Consistency and predictability. That is what we strive to provide as parents. As a licensed clinical social worker, these are some of the qualities that I ask about when assessing the levels of function/dysfunction in a family. As best we can, we help our children learn that what we said was valid and solid and true – through their relationships with us, they’re developing trust. And hopefully, we have decent track records at being relatively reliable and worthy of trust.
A Trusting Relationship
Our kids rely on us to tell them how the world works. If we say, “Today is Monday,” it’s Monday. If we say, “There’s no school this Monday because it is Memorial Day,” even though Mondays are school days, they trust us.
We also strive to do as we say and say what we mean. For example, if you say, “I will pick you up when your event is over,” we do in fact show up on time, sober, and attentive (and apologize for the out-of-the-ordinary times you are late). We provide food when they are hungry, care for them when they are ill, remind them when they have dance, soccer, art, or scouts after school. We prove that our word is reliable, that plans are for following through. What we don’t do is promise them a vacation to a water park and then not make it happen, or tell them we planned a birthday party and then failed to deliver.
Enter: Unpredictability of 2020
Unfortunately, 2020 has presented many challenges for us in this parenting skill. Vacations, parties, camps have all been canceled or modified from our original expectations this year. Our families are receiving updates pertaining to school protocols and start dates, emails that swim lessons will resume, and information that soccer teams will scrimmage. Then, either right before it happens or days into the new plan, we are required, for safety reasons, to stay home. Again.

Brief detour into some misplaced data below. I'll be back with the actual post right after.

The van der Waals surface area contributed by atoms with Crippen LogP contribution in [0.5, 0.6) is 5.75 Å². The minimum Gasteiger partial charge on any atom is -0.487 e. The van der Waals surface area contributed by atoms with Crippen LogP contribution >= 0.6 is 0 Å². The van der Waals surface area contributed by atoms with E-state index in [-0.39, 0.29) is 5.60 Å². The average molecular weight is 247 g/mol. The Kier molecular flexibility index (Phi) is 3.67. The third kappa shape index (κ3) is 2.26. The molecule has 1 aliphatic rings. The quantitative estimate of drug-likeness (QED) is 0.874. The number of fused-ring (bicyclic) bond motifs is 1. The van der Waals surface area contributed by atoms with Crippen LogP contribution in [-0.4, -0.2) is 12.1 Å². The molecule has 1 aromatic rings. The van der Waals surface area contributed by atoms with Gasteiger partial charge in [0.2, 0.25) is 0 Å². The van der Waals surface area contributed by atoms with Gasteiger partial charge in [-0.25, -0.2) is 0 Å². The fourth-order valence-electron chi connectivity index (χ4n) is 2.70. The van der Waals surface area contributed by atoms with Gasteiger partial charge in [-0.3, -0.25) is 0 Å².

The Effects of All This Change on Our Kids
Unintentionally, in this age of Covid, our children are slowly learning that just because someone tells us something is going to happen, just because they hear it on the news and spoken by all the adults in their lives, doesn’t mean it’s going to happen. It still may disappear. They are learning to not get vested, to not count on things being predictable. For some kids, that may even be shifting into them actually expectating disappointment, changes, and unpredictability. The CDC, state and local governments, and school district board members and administration are trying to make decisions that will keep us safe, but in the process, they are eroding our kids’ relationship with trust.
If you have children in your lives, you have witnessed the disappointment, the confusion, the futile arguments, and the heartbreak over canceled classes, parties, seasons, and events. That was explained to us, and we explained it to them – it’s necessary to flatten curves, to save lives. We experienced this fully this past spring. Now, as we enter Winter 2020-2021, we witness more and more repeated letdowns. We continue to circle dates in our calendars and then are told to kick the can to a new date, over and over. We parents understand this is a unique and necessary intervention. Our kids only know that June became September became 2021, and they can list several events that had been planned by adults only to be canceled.
How Do We Teach Kids to Trust?
So how do we teach trust to our children? How do we model believing other’s promises, relying on guarantees, and vesting in vows? How can we help them be confident and secure that others will do what they say they will do when in 2020 we have been repeatedly saying “I hope so, but…” as in “I hope school can resume in January, but [we warn] we don’t know what will change between now and then”?
The solution is simple: Make sure your kids continue to trust you and other adults that love, guide, and have a personal relationship with them. (These are the people we adults trust most as well.) Be reliably honest in your parenting. Continue to tell them we just don’t know yet. You will continue to be consistent and predictable, even if the world is not.
Looking for help with parenting in this high-stress time? A therapist can be an excellent resource. To find one in your area who can support you in your role as a parent, click here to search near you and use the filter “Parenting” under Common Specialities > “All other issues.”
© Copyright 2020 GoodTherapy.org. All rights reserved. Permission to publish granted by Lynn Zakeri, Licensed Clinical Social Worker